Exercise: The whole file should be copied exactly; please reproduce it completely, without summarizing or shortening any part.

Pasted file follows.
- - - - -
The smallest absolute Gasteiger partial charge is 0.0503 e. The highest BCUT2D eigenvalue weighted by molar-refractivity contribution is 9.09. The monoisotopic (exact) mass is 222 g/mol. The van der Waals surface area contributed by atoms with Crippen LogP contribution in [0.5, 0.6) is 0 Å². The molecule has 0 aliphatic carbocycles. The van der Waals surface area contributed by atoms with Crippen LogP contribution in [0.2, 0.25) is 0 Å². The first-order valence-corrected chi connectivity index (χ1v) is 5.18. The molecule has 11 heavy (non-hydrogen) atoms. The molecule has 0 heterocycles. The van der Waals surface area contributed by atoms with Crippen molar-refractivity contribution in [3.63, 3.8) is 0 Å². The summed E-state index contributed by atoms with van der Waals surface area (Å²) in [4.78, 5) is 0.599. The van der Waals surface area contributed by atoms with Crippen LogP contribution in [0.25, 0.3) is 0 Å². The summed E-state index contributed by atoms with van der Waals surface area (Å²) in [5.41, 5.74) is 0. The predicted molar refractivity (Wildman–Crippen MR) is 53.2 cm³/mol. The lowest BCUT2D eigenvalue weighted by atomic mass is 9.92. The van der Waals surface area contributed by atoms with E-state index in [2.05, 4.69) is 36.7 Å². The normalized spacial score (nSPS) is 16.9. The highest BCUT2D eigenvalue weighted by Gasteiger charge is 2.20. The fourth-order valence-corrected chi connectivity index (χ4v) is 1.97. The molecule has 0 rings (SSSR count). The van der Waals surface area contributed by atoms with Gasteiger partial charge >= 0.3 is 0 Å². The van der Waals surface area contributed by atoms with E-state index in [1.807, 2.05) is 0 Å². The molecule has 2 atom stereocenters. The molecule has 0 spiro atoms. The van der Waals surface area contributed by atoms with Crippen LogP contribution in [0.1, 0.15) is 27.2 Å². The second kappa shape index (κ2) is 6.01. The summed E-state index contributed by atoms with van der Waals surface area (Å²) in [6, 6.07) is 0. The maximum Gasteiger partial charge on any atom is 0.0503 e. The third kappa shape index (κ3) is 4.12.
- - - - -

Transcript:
The smallest absolute Gasteiger partial charge is 0.0503 e. The highest BCUT2D eigenvalue weighted by molar-refractivity contribution is 9.09. The monoisotopic (exact) mass is 222 g/mol. The van der Waals surface area contributed by atoms with Crippen LogP contribution in [0.5, 0.6) is 0 Å². The molecule has 0 aliphatic carbocycles. The van der Waals surface area contributed by atoms with Crippen LogP contribution in [0.2, 0.25) is 0 Å². The first-order valence-corrected chi connectivity index (χ1v) is 5.18. The molecule has 11 heavy (non-hydrogen) atoms. The molecule has 0 heterocycles. The van der Waals surface area contributed by atoms with Crippen molar-refractivity contribution in [3.63, 3.8) is 0 Å². The summed E-state index contributed by atoms with van der Waals surface area (Å²) in [4.78, 5) is 0.599. The van der Waals surface area contributed by atoms with Crippen LogP contribution in [0.25, 0.3) is 0 Å². The summed E-state index contributed by atoms with van der Waals surface area (Å²) in [5.41, 5.74) is 0. The predicted molar refractivity (Wildman–Crippen MR) is 53.2 cm³/mol. The lowest BCUT2D eigenvalue weighted by atomic mass is 9.92. The van der Waals surface area contributed by atoms with E-state index in [2.05, 4.69) is 36.7 Å². The normalized spacial score (nSPS) is 16.9. The highest BCUT2D eigenvalue weighted by Gasteiger charge is 2.20. The fourth-order valence-corrected chi connectivity index (χ4v) is 1.97. The molecule has 0 rings (SSSR count). The van der Waals surface area contributed by atoms with Gasteiger partial charge >= 0.3 is 0 Å². The van der Waals surface area contributed by atoms with E-state index in [1.807, 2.05) is 0 Å². The molecule has 2 atom stereocenters. The molecule has 0 spiro atoms. The van der Waals surface area contributed by atoms with Crippen LogP contribution in [0.1, 0.15) is 27.2 Å². The second kappa shape index (κ2) is 6.01. The summed E-state index contributed by atoms with van der Waals surface area (Å²) in [6, 6.07) is 0. The maximum Gasteiger partial charge on any atom is 0.0503 e. The third kappa shape index (κ3) is 4.12.